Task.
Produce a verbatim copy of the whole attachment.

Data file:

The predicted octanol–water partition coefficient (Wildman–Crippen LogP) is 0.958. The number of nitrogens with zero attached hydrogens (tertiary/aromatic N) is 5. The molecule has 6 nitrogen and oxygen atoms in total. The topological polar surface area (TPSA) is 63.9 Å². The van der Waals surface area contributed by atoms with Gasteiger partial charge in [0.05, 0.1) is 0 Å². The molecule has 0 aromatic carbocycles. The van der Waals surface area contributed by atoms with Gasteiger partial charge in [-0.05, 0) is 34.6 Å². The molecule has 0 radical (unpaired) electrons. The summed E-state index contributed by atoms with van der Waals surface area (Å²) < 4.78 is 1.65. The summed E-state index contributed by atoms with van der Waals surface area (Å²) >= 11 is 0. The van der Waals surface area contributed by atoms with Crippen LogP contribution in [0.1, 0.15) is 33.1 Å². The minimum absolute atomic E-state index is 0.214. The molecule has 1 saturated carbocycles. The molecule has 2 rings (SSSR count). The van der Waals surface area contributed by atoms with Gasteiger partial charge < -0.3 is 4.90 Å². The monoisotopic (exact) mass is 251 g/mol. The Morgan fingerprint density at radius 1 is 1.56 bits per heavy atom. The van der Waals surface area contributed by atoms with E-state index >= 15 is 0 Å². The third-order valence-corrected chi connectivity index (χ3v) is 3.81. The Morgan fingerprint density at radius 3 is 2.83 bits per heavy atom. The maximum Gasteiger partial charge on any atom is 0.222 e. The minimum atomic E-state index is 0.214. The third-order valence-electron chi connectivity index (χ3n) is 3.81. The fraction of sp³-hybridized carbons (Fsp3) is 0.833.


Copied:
The predicted octanol–water partition coefficient (Wildman–Crippen LogP) is 0.958. The number of nitrogens with zero attached hydrogens (tertiary/aromatic N) is 5. The molecule has 6 nitrogen and oxygen atoms in total. The topological polar surface area (TPSA) is 63.9 Å². The van der Waals surface area contributed by atoms with Gasteiger partial charge in [0.05, 0.1) is 0 Å². The molecule has 0 aromatic carbocycles. The van der Waals surface area contributed by atoms with Gasteiger partial charge in [-0.05, 0) is 34.6 Å². The molecule has 0 radical (unpaired) electrons. The summed E-state index contributed by atoms with van der Waals surface area (Å²) < 4.78 is 1.65. The summed E-state index contributed by atoms with van der Waals surface area (Å²) >= 11 is 0. The van der Waals surface area contributed by atoms with Crippen LogP contribution in [0.1, 0.15) is 33.1 Å². The minimum absolute atomic E-state index is 0.214. The molecule has 1 saturated carbocycles. The molecule has 2 rings (SSSR count). The van der Waals surface area contributed by atoms with Gasteiger partial charge < -0.3 is 4.90 Å². The monoisotopic (exact) mass is 251 g/mol. The Morgan fingerprint density at radius 1 is 1.56 bits per heavy atom. The van der Waals surface area contributed by atoms with E-state index >= 15 is 0 Å². The third-order valence-corrected chi connectivity index (χ3v) is 3.81. The Morgan fingerprint density at radius 3 is 2.83 bits per heavy atom. The maximum Gasteiger partial charge on any atom is 0.222 e. The minimum atomic E-state index is 0.214. The third-order valence-electron chi connectivity index (χ3n) is 3.81. The fraction of sp³-hybridized carbons (Fsp3) is 0.833.